When I was 18 years old, I knew nothing about personal finance. I wanted to go to college, and I erroneously assumed that student loans were the only option. I finished my degree with $40,000 in debt.
As I’ve gotten older, I’ve tried to make smarter financial choices, but I’ve made some mistakes along the way. Sit back as I regale you with the three worst financial decisions I made during my 20s; some of these might just hit home for you.
Click to read more about the things this man wishes he’d known before paying for college.
Using Student Loans for Graduate School
I decided to major in psychology because I love the subject, but career options are limited for someone who only has a B.A. in this area of study. To make myself a more impressive job candidate, I pursued a master’s degree in human resources, and I paid for said master’s degree with student loans. By the time I finished graduate school, I had accumulated a total of $75,000 in student loan debt.
My first full-time job after graduation paid so little that nearly 50 percent of my net income was going to my student loan payments. I felt hopeless and depressed — that is, until I started reading personal finance books and finally decided to take control of my situation. I found a better job, started earning extra income on the side and drastically cut my expenses.
Since then, I’m happy to say that I’ve paid off over $80,000 of debt. But, I’ve made a few more financial mistakes.
Buying a Smart Car
When the transmission in my husband’s car died, we decided to buy a used vehicle with cash. The only one we could afford was a $4,000 Smart car. While buying a car with cash instead of taking out a loan is often a good idea, it didn’t work out well for us.
The Smart car’s engine failed nine months after we purchased the vehicle. The repair estimate was $4,500 — more than we paid for the car itself. At that point, we decided to sell the Smart car and take out a car loan for a different used vehicle.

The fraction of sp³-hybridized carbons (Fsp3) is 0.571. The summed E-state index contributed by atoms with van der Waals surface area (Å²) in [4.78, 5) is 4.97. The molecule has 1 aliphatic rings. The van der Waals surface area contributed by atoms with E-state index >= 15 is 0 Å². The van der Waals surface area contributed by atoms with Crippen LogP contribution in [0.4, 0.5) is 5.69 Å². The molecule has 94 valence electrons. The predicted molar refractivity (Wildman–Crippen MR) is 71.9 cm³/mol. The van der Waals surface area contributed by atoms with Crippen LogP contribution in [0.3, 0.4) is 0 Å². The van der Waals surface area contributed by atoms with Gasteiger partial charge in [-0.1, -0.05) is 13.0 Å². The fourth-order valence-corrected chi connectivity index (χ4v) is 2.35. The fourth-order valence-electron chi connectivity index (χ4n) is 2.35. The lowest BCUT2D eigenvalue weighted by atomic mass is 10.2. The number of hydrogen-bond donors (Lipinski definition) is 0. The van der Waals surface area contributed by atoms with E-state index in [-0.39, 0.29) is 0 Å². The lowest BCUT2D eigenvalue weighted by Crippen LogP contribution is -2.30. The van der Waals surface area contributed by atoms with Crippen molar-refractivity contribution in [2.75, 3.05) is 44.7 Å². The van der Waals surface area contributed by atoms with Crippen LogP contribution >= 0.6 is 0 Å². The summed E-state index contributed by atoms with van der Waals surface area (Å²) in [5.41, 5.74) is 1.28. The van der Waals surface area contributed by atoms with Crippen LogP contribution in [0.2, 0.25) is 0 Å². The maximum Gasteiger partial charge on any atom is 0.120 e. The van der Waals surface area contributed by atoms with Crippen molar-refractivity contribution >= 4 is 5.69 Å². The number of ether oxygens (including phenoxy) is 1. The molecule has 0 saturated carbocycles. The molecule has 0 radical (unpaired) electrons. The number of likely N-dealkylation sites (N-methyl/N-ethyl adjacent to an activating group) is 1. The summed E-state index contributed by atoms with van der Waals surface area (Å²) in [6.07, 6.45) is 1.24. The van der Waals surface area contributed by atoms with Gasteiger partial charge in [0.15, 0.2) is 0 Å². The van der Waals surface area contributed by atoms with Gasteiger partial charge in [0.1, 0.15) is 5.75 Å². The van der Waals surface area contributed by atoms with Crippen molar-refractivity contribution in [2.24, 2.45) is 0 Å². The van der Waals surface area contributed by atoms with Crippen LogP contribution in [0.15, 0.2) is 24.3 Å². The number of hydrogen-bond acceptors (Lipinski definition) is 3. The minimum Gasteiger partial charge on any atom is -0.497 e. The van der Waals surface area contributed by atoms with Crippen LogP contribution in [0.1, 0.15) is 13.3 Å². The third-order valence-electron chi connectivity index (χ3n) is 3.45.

We paid off the loan in three months, and expect that this vehicle will last for many years to come. From this experience, we’ve learned that paying cash for things doesn’t always save money. Sometimes a loan is the way to go.
Not Getting a Credit Card
Avoiding debt is generally a smart idea, but I’ve learned that there are times when it makes sense to take on debt. For 29 years, I’ve stubbornly avoided credit cards. I know that having a credit card would boost my credit, and I have no reason to be concerned about overspending, as I’m extremely frugal by nature. My aversion to credit cards is purely emotional. I don’t like credit cards, and I don’t want to get one.
My husband and I are finding that the more debt we pay off, the worse our credit scores become. Our credit scores were around 740 but took a nosedive because we’ve closed too many accounts. We plan to buy a home (with a mortgage) in about a year, so it’s important that we have good credit.
More on Getting a Better Score: How to Get a Perfect Credit Score
We want to ensure that we’ll get approved for a mortgage and get the best interest rate possible. For this reason, we’ve decided to finally get our first credit cards. We would prefer not to do this, but we know it’s financially a smart move.
The Bottom Line
My undergraduate student loan debt inspired me to start making smarter financial choices, but I’ve still made some mistakes along the way. As I’ve said, the worst mistakes I’ve made were using student loans to pay for graduate school, buying a Smart car and not getting a credit card. I’ve learned that it’s best to avoid debt in many situations, but there are times when it makes financial sense to use debt.
Click through to read more about making sure you’re debt-free this year.
More From Our Smart Money Squad: